Monday, April 27, 2009

"a major step forward for pirates "

I don't know what's more striking - management-speak of the pirates :

Separately, wire service AFP quoted Mohamed Muse, reportedly the head of the pirate group, as lamenting their failure to take the vessel due to “technical reasons.”

The capture of such a large vessel would have represented a major step forward for pirates off the Somalian coast, but unfortunately their tactics were good and we could not board.

“It was not the first time we have attacked this kind of boat and we were very close to capturing it,” Mr Muse told AFP. “We really showered it with bullets.”

How long before they're talking about "a new parrot-digm" or "a raft of new initiatives" to "take piracy into the twenty-first century" ?

or the general floppiness of :

Mr Vago insisted that the company only carried arms onboard under exceptional circumstances, attributing the storage of “just a few pistols” aboard the MSC Melody to the recent escalation of pirate attacks off the horn of Africa.

He also claimed that, contrary to some press reports, security guards aboard the vessel had no independent access to the weapons. The pistols were kept in a safe on the bridge and released only at the discretion of the master.

At the same time, he admitted that the controversial issue of deploying firearms on passenger ships, which some believe will only lead to an escalation of pirate violence, must be debated.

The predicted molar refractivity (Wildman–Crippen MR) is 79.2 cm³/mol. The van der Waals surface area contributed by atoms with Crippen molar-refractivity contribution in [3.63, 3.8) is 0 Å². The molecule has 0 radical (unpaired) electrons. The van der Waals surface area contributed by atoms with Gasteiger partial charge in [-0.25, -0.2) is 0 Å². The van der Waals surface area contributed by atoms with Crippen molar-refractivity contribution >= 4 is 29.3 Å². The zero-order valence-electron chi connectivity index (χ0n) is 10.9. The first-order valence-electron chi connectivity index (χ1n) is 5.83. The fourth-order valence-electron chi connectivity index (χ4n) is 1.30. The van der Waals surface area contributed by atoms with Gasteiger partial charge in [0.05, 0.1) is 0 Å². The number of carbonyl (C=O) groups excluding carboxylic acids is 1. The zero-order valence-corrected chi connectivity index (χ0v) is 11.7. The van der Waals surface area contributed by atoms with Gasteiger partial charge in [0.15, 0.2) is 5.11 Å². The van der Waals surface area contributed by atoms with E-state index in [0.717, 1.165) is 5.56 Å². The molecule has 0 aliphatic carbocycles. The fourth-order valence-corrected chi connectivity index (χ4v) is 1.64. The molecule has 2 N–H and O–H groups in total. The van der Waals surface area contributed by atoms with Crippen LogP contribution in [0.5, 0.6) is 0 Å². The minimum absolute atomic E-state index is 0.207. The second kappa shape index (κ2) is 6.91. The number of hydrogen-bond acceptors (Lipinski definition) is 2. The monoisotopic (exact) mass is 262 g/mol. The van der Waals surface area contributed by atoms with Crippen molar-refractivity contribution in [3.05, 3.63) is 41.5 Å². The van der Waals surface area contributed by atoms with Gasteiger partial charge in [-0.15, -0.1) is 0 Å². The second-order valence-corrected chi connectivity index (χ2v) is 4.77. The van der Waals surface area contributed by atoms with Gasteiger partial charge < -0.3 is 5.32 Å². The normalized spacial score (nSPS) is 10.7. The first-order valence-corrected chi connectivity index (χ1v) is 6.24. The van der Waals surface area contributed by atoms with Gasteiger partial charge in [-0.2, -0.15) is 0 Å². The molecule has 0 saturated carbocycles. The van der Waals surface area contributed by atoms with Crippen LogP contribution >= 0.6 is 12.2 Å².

Words fail me (that's a figure of speech - they don't really). Thus have we progressed from the days when captured pirates would soon be decorating the yardarm.

We're that near the gibbet that my neck's stiff with thinking on it. You've seen 'em, maybe, hanged in chains, birds about 'em, seamen p'inting 'em out as they go down with the tide. 'Who's that?' says one. 'That! Why, that's John Silver. I knowed him well,' says another. And you can hear the chains a- jangle as you go about and reach for the other buoy.
The late Captain Coulston would have known what to do with them. A cruise with him would have been something to talk about when you got back.

"The battle it commenced, brave boys, and blood in streams did flow
While undaunted did our passengers the pirate overthrow
The cries of women and children lying in the hull below
While the captain and his passengers the pirate did overthrow"
I'm all for merchant vessels mounting a few Oerlikons or Bofors - preferably hidden in Q-ship style (via which, the Baralong incident. Bad form and not something to be proud of. If they'd been pirates it would have been different).


Anonymous said...

God I'd love to go Pirate baiting with CIWS.

My MP doesn't think the presence of 250,000 Somalis in Britain is an issue. In fact, he thinks it's a good thing.

Lunatics, lunatics everywhere.

What happens when Pakistan becomes an enemy state?


Dan said...

It was bad form (the Baralong incident) by our standards, but at the time submarining was itself regarded as an underhand and disgraceful way to wage war - ie sneaking around under the sea torpedoing unsuspecting ships (which occasionally turned out to contain women and children).